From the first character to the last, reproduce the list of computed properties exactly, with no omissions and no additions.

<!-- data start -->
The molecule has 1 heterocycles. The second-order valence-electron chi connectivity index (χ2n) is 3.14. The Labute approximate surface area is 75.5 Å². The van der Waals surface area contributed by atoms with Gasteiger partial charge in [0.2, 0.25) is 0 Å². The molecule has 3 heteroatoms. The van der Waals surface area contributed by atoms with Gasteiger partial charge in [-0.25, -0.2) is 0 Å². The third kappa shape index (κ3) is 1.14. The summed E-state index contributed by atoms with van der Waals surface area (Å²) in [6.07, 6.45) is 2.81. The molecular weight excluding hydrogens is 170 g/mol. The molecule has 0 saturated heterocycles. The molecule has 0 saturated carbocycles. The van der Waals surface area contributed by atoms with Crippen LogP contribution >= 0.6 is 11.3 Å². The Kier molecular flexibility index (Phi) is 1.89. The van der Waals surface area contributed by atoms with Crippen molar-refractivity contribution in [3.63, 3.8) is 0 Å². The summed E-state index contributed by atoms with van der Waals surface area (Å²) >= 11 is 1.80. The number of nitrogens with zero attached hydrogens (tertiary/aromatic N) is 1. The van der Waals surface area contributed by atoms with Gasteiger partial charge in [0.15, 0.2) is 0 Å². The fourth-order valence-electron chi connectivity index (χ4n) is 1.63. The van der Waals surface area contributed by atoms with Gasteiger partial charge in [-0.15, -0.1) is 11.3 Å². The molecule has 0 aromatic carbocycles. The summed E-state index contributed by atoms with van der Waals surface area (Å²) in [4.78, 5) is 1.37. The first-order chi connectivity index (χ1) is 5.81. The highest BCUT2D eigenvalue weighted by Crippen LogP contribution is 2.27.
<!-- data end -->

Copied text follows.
The molecule has 1 heterocycles. The second-order valence-electron chi connectivity index (χ2n) is 3.14. The Labute approximate surface area is 75.5 Å². The van der Waals surface area contributed by atoms with Gasteiger partial charge in [0.2, 0.25) is 0 Å². The molecule has 3 heteroatoms. The van der Waals surface area contributed by atoms with Gasteiger partial charge in [-0.25, -0.2) is 0 Å². The third kappa shape index (κ3) is 1.14. The summed E-state index contributed by atoms with van der Waals surface area (Å²) in [6.07, 6.45) is 2.81. The molecular weight excluding hydrogens is 170 g/mol. The molecule has 0 saturated heterocycles. The molecule has 0 saturated carbocycles. The van der Waals surface area contributed by atoms with Crippen LogP contribution >= 0.6 is 11.3 Å². The Kier molecular flexibility index (Phi) is 1.89. The van der Waals surface area contributed by atoms with Crippen molar-refractivity contribution in [3.63, 3.8) is 0 Å². The summed E-state index contributed by atoms with van der Waals surface area (Å²) >= 11 is 1.80. The number of nitrogens with zero attached hydrogens (tertiary/aromatic N) is 1. The van der Waals surface area contributed by atoms with Gasteiger partial charge in [0.15, 0.2) is 0 Å². The fourth-order valence-electron chi connectivity index (χ4n) is 1.63. The van der Waals surface area contributed by atoms with Gasteiger partial charge in [-0.15, -0.1) is 11.3 Å². The molecule has 0 aromatic carbocycles. The summed E-state index contributed by atoms with van der Waals surface area (Å²) in [4.78, 5) is 1.37. The first-order chi connectivity index (χ1) is 5.81. The highest BCUT2D eigenvalue weighted by Crippen LogP contribution is 2.27.